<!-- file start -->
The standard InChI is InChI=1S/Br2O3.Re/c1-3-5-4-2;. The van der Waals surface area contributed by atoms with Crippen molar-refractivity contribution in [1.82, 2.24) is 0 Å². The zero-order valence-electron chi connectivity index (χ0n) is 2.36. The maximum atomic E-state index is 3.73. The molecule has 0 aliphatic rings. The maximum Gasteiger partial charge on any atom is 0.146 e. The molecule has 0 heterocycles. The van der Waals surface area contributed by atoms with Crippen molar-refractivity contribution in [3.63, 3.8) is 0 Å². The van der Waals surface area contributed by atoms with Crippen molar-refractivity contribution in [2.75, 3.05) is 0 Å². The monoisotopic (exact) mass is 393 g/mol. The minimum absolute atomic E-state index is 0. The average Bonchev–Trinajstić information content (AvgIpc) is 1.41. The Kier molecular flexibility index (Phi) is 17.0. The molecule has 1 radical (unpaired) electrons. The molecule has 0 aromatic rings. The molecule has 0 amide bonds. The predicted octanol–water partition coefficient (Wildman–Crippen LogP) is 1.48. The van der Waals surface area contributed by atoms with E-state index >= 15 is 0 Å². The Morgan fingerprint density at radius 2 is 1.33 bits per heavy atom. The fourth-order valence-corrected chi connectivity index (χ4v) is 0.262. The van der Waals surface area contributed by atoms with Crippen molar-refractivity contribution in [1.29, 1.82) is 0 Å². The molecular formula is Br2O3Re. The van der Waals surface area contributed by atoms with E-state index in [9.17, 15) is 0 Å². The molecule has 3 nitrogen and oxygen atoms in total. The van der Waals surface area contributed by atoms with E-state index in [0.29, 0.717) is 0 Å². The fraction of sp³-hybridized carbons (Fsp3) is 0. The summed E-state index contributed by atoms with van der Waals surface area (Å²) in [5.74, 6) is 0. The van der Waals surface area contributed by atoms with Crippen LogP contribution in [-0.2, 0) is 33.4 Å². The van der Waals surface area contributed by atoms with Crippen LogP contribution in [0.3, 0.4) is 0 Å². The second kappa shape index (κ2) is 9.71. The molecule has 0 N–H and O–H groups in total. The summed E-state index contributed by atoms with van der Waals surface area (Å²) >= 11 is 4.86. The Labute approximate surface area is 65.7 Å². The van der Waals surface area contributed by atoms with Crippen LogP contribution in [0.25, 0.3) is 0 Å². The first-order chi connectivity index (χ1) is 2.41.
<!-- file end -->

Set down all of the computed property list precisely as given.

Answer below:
The standard InChI is InChI=1S/Br2O3.Re/c1-3-5-4-2;. The van der Waals surface area contributed by atoms with Crippen molar-refractivity contribution in [1.82, 2.24) is 0 Å². The zero-order valence-electron chi connectivity index (χ0n) is 2.36. The maximum atomic E-state index is 3.73. The molecule has 0 aliphatic rings. The maximum Gasteiger partial charge on any atom is 0.146 e. The molecule has 0 heterocycles. The van der Waals surface area contributed by atoms with Crippen molar-refractivity contribution in [3.63, 3.8) is 0 Å². The van der Waals surface area contributed by atoms with Crippen molar-refractivity contribution in [2.75, 3.05) is 0 Å². The monoisotopic (exact) mass is 393 g/mol. The minimum absolute atomic E-state index is 0. The average Bonchev–Trinajstić information content (AvgIpc) is 1.41. The Kier molecular flexibility index (Phi) is 17.0. The molecule has 1 radical (unpaired) electrons. The molecule has 0 aromatic rings. The molecule has 0 amide bonds. The predicted octanol–water partition coefficient (Wildman–Crippen LogP) is 1.48. The van der Waals surface area contributed by atoms with E-state index >= 15 is 0 Å². The Morgan fingerprint density at radius 2 is 1.33 bits per heavy atom. The fourth-order valence-corrected chi connectivity index (χ4v) is 0.262. The van der Waals surface area contributed by atoms with Crippen molar-refractivity contribution in [1.29, 1.82) is 0 Å². The molecular formula is Br2O3Re. The van der Waals surface area contributed by atoms with E-state index in [9.17, 15) is 0 Å². The molecule has 3 nitrogen and oxygen atoms in total. The van der Waals surface area contributed by atoms with E-state index in [0.29, 0.717) is 0 Å². The fraction of sp³-hybridized carbons (Fsp3) is 0. The summed E-state index contributed by atoms with van der Waals surface area (Å²) in [5.74, 6) is 0. The van der Waals surface area contributed by atoms with Crippen LogP contribution in [-0.2, 0) is 33.4 Å². The van der Waals surface area contributed by atoms with Crippen LogP contribution in [0.3, 0.4) is 0 Å². The second kappa shape index (κ2) is 9.71. The molecule has 0 N–H and O–H groups in total. The summed E-state index contributed by atoms with van der Waals surface area (Å²) >= 11 is 4.86. The Labute approximate surface area is 65.7 Å². The van der Waals surface area contributed by atoms with Crippen LogP contribution in [0.25, 0.3) is 0 Å². The first-order chi connectivity index (χ1) is 2.41.